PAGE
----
US President George W. Bush's comment at the Knesset, drawing parallels between Democratic candidate Barack Obama commitment to dialogue with Iran and the 1930s capitulation before the Nazis, has infuriated the Democrats.
White House hopeful Barack Obama Thursday accused President George W. Bush of stooping to the "politics of fear" after the US leader implied in Israel that Democrats would appease terrorists.
Bush's comments ignited a fierce three-way row between the White House, the Obama campaign, and Republican presidential candidate John McCain, and exposed a key foreign policy flashpoint heading into November's general election.
"Some seem to believe that we should negotiate with the terrorists and radicals, as if some ingenious argument will persuade them they have been wrong all along," Bush told the Israeli parliament.
"We have heard this foolish delusion before.
"We have an obligation to call this what it is -- the false comfort of appeasement, which has been repeatedly discredited by history," he said, drawing parallels with the 1930s capitulation to the Nazis.
The White House denied the comments directly targeted Obama, who has said he would be ready to hold direct talks with leaders of US foes including Iran and Syria, which the Bush administration has shunned.
But the Illinois senator quickly waded into the row, apparently relishing a chance to make the unpopular Republican president a campaign issue, as he retools his campaign onto a general election footing.
"George Bush knows that I have never supported engagement with terrorists, and the president's extraordinary politicization of foreign policy and the politics of fear do nothing to secure the American people or our stalwart ally Israel," Obama said.
"It is sad that President Bush would use a speech to the Knesset on the 60th anniversary of Israel's independence to launch a false political attack," said Obama, who daily adds to his overwhelming lead over Hillary Clinton as the Democratic nominating race draws to a close.
"Instead of tough talk and no action, we need to do what Kennedy, Nixon and Reagan did and use all elements of American power -- including tough, principled, and direct diplomacy -- to pressure countries like Iran and Syria," Obama added.
McCain then tried to turn the spat to his advantage, saying Obama had made a "serious" error in offering to talk to Iranian President Mahmoud Ahmadinejad.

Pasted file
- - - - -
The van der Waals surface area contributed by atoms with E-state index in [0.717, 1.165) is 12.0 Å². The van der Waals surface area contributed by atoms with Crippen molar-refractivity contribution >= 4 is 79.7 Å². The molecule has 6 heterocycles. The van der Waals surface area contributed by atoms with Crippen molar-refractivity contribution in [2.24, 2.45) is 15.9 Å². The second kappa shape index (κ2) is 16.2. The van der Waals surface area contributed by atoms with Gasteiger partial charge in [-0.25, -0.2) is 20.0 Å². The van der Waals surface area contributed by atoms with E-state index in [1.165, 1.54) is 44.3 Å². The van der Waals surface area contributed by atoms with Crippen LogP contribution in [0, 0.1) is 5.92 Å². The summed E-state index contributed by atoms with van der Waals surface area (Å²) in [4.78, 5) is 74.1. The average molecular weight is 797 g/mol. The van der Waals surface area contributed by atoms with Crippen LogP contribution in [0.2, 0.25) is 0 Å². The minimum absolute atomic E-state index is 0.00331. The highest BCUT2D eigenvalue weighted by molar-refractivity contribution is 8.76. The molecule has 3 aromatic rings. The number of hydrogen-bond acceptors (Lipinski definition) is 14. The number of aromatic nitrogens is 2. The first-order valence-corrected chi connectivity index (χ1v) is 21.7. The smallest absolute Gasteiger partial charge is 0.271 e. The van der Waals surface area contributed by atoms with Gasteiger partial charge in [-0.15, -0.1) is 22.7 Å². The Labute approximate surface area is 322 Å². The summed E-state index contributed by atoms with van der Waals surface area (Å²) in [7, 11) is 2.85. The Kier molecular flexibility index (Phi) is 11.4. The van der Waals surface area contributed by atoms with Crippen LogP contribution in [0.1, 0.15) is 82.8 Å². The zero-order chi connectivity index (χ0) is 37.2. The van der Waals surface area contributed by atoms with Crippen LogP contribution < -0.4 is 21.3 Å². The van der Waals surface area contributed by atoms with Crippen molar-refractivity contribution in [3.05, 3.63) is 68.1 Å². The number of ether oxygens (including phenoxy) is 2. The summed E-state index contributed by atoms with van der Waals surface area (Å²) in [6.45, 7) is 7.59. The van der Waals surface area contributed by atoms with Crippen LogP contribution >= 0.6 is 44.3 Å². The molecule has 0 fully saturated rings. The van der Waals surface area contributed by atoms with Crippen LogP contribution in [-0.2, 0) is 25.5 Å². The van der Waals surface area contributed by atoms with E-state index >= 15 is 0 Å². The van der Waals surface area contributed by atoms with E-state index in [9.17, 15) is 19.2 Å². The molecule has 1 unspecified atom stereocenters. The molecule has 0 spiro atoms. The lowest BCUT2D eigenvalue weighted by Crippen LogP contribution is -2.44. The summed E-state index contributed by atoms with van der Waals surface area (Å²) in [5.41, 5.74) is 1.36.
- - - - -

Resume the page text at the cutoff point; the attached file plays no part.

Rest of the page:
"It shows naivety and inexperience and lack of judgment to say he wants to sit down across the table from an individual who leads a country that says that Israel is a stinking corpse," he told reporters on his bus.
Obama campaign spokesman Tommy Vietor accused McCain of "hypocrisy" after the Republican had earlier delivered a speech calling for civility in politics.
Democratic Senator Joseph Biden sprang to Obama's defense, accusing Bush of indulging in an "ugly pattern" of using national security for political gain.
"I think it's terribly damaging to our national security," he said, adding that Bush should be digging out of a "Godawful hole" in the Middle East, after earlier telling reporters that the president's remarks were "bullshit."
For her part, Clinton denounced Bush's comments as "offensive and outrageous."
Bush's speech did not mention Obama by name, and White House press secretary Dana Perino denied it had singled out the 46-year-old Illinois senator, before getting in her own jab.
"I understand when you're running for office you sometimes think the world revolves around you -- that is not always true and it is not true in this case," she said.
Obama said in a Democratic presidential debate last July that he would be willing to hold talks, without preconditions, with the leaders of top US foes including Iran, Syria, North Korea, Venezuela and Cuba.
In a subsequent debate in April, Obama renewed his offer for direct talks at a leaders' level with Tehran, saying the Islamic Republic should be pressed with "carrots and sticks" to end its nuclear program.
But he also said he would take no option off the table to stop Tehran from using or obtaining nuclear weapons.
The row overshadowed a major speech by McCain, who for the first time laid out a timeline to end the Iraq war, arguing he would get most US troops home by 2013 if elected president.
Obama meanwhile gained the backing of four more Democratic leaders known as "superdelegates" to take him closer to shutting Clinton out of the race to the party's nomination.
Date created : 2008-05-16